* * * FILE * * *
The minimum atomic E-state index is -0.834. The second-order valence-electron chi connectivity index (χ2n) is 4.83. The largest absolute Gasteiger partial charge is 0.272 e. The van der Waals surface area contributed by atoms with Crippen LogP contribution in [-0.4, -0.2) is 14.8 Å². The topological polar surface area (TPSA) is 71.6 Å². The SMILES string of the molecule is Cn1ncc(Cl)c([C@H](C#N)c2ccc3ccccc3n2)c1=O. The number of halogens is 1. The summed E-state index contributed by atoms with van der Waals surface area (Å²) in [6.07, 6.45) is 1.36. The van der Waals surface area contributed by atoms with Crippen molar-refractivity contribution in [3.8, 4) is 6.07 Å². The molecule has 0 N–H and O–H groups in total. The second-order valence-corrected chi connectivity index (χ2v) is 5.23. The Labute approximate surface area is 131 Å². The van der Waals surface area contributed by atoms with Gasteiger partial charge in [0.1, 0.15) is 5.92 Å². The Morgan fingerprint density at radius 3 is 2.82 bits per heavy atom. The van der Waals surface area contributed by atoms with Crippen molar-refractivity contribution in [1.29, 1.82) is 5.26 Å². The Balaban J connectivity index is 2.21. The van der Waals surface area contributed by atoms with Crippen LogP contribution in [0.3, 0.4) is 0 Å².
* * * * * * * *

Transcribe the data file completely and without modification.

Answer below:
The minimum atomic E-state index is -0.834. The second-order valence-electron chi connectivity index (χ2n) is 4.83. The largest absolute Gasteiger partial charge is 0.272 e. The van der Waals surface area contributed by atoms with Crippen LogP contribution in [-0.4, -0.2) is 14.8 Å². The topological polar surface area (TPSA) is 71.6 Å². The SMILES string of the molecule is Cn1ncc(Cl)c([C@H](C#N)c2ccc3ccccc3n2)c1=O. The number of halogens is 1. The summed E-state index contributed by atoms with van der Waals surface area (Å²) in [6.07, 6.45) is 1.36. The van der Waals surface area contributed by atoms with Crippen molar-refractivity contribution in [3.8, 4) is 6.07 Å². The molecule has 0 N–H and O–H groups in total. The second-order valence-corrected chi connectivity index (χ2v) is 5.23. The Labute approximate surface area is 131 Å². The van der Waals surface area contributed by atoms with Gasteiger partial charge in [0.1, 0.15) is 5.92 Å². The Morgan fingerprint density at radius 3 is 2.82 bits per heavy atom. The van der Waals surface area contributed by atoms with Crippen molar-refractivity contribution in [1.29, 1.82) is 5.26 Å². The Balaban J connectivity index is 2.21. The van der Waals surface area contributed by atoms with Crippen LogP contribution in [0.3, 0.4) is 0 Å².